The problem with motivation.

So you’re feeling motivated – maybe you’ve joined a gym, you’re getting married or you’ve just seen a sexy photo of your 20 something-yr old self & you’re feeling the itch to make a change. So you think let’s do this, let’s change EVERYTHING! 

Your blood pumping, you set your alarm for 5am everyday to train, tell your partner you’re done with chocolate, wine, bread & tv. YOU are an unstoppable whirlwind of willpower & you’re going to crush this goal as fast as humanly possible 🤩✊🏻

Fast forward 6 weeks & you’ve lost a chunk of body fat but you’re also injured. You’re rundown, stressed, hungry, cranky, drained and deprived. Now you’ve just lost your sh** and raided the pantry – you’re surrounded by chocolate wrappers and empty Tim Tam packets like it’s a god damn crime scene. You’re feeling guilty, over it and in no time you’re back to where you began.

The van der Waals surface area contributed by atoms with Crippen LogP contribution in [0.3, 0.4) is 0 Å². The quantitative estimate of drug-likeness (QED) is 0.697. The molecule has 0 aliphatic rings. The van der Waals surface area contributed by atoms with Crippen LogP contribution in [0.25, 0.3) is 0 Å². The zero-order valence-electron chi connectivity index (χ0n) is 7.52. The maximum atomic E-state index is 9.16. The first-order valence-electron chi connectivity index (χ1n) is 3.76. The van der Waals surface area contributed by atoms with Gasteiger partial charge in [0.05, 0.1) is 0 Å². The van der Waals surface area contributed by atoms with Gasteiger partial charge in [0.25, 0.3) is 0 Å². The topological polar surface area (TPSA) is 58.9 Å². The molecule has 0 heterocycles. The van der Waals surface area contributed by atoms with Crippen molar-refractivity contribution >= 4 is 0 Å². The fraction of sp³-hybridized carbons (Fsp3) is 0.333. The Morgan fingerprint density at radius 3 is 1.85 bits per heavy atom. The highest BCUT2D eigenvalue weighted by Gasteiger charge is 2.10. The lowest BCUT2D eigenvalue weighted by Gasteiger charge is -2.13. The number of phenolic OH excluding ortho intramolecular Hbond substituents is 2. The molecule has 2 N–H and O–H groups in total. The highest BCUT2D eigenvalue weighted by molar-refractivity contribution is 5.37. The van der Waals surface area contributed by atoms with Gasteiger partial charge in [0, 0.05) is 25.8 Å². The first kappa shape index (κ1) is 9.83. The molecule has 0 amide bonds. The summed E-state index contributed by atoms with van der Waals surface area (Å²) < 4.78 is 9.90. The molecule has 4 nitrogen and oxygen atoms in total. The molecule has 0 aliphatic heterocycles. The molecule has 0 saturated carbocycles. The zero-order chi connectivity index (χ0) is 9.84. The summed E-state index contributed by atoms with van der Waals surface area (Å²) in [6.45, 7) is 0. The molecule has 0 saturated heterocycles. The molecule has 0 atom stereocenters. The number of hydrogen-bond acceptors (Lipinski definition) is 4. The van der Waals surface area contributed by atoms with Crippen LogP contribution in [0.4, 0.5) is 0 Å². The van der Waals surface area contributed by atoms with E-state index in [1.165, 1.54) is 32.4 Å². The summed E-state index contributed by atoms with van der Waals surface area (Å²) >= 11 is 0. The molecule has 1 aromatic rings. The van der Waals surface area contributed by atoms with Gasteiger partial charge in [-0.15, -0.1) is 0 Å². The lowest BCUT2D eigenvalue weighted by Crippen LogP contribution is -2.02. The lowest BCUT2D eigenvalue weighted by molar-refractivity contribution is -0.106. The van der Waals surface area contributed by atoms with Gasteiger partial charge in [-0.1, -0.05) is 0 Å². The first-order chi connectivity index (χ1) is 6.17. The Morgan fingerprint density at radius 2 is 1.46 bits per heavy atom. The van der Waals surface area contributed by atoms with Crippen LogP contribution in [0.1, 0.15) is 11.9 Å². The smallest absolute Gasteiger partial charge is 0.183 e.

This turns into a vicious cycle fuelled by belief that the only way to reach our goals is to harness endless willpower or extrinsic motivation to get us through. We repeat the routine: wait for our motivator, ride the high with every ounce of our energy, then “fall off the wagon” once the inevitable lapse occurs and never make any lasting change. 

The key message? Motivation and willpower are unreliable. They come and go and can’t be trusted when it comes to changing our lifestyle. 
The solution? Make small, slow, easy changes that point you in the right direction then repeat / practice them so many times that they become ingrained in your psyche – aka habitual! Break down your goal into tiny incremental actions and practice the action everyday until it’s 2nd nature, then build it up slowly.  

If it feels too easy, that’s perfect 👍🏻 because the hardest part of behaviour change isn’t the action itself – it’s committing to it everyday, it’s CONSISTENCY! Your chosen action may seem insignificant, but every time you practice it you are 1% closer, so imagine this compounded over a month, a year, 20 years etc. Let go of the focus on results and instead focus on what you can control – commit to perform your habits and tick them off each day. Action and consistency trumps waiting around for motivation every time.